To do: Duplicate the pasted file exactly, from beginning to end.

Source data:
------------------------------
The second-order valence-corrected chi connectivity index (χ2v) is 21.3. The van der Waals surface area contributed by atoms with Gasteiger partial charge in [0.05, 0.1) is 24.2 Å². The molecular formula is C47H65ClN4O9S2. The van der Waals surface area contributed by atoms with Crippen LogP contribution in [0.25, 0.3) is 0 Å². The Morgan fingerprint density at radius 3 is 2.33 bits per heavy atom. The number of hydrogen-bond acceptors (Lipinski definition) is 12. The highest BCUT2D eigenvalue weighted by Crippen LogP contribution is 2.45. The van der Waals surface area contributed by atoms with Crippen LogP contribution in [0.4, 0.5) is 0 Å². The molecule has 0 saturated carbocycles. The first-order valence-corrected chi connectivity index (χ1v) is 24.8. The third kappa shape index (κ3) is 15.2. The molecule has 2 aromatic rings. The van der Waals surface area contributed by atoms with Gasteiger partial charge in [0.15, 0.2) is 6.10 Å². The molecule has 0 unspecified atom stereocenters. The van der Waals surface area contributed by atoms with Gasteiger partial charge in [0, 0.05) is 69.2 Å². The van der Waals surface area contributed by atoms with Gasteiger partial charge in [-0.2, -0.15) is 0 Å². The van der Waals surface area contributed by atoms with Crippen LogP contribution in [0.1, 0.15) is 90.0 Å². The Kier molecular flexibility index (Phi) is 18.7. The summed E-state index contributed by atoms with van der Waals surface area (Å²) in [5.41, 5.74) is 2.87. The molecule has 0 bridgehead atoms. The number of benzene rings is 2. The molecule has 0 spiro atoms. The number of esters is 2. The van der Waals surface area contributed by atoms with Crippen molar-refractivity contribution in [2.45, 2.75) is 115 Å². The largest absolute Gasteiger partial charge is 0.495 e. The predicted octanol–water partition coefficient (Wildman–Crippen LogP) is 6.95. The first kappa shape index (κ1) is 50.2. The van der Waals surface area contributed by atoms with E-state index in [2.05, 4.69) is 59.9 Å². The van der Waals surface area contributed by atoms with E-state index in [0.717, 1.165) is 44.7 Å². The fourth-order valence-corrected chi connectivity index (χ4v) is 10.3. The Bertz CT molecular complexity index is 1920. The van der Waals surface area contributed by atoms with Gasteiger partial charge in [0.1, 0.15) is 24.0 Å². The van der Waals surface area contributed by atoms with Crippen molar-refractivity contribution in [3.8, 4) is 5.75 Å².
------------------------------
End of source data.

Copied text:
The second-order valence-corrected chi connectivity index (χ2v) is 21.3. The van der Waals surface area contributed by atoms with Gasteiger partial charge in [0.05, 0.1) is 24.2 Å². The molecular formula is C47H65ClN4O9S2. The van der Waals surface area contributed by atoms with Crippen LogP contribution in [0.25, 0.3) is 0 Å². The Morgan fingerprint density at radius 3 is 2.33 bits per heavy atom. The number of hydrogen-bond acceptors (Lipinski definition) is 12. The highest BCUT2D eigenvalue weighted by Crippen LogP contribution is 2.45. The van der Waals surface area contributed by atoms with Crippen LogP contribution in [0.4, 0.5) is 0 Å². The molecule has 0 saturated carbocycles. The first-order valence-corrected chi connectivity index (χ1v) is 24.8. The third kappa shape index (κ3) is 15.2. The molecule has 2 aromatic rings. The van der Waals surface area contributed by atoms with Gasteiger partial charge in [0.15, 0.2) is 6.10 Å². The molecule has 0 unspecified atom stereocenters. The van der Waals surface area contributed by atoms with Gasteiger partial charge in [0, 0.05) is 69.2 Å². The van der Waals surface area contributed by atoms with Gasteiger partial charge in [-0.2, -0.15) is 0 Å². The van der Waals surface area contributed by atoms with Crippen LogP contribution in [0.1, 0.15) is 90.0 Å². The Kier molecular flexibility index (Phi) is 18.7. The summed E-state index contributed by atoms with van der Waals surface area (Å²) in [5.41, 5.74) is 2.87. The molecule has 0 bridgehead atoms. The number of benzene rings is 2. The molecule has 0 spiro atoms. The number of esters is 2. The van der Waals surface area contributed by atoms with Crippen molar-refractivity contribution in [2.45, 2.75) is 115 Å². The largest absolute Gasteiger partial charge is 0.495 e. The predicted octanol–water partition coefficient (Wildman–Crippen LogP) is 6.95. The first kappa shape index (κ1) is 50.2. The van der Waals surface area contributed by atoms with E-state index in [2.05, 4.69) is 59.9 Å². The van der Waals surface area contributed by atoms with E-state index in [0.717, 1.165) is 44.7 Å². The fourth-order valence-corrected chi connectivity index (χ4v) is 10.3. The Bertz CT molecular complexity index is 1920. The van der Waals surface area contributed by atoms with Gasteiger partial charge in [0.1, 0.15) is 24.0 Å². The van der Waals surface area contributed by atoms with Crippen molar-refractivity contribution in [3.8, 4) is 5.75 Å².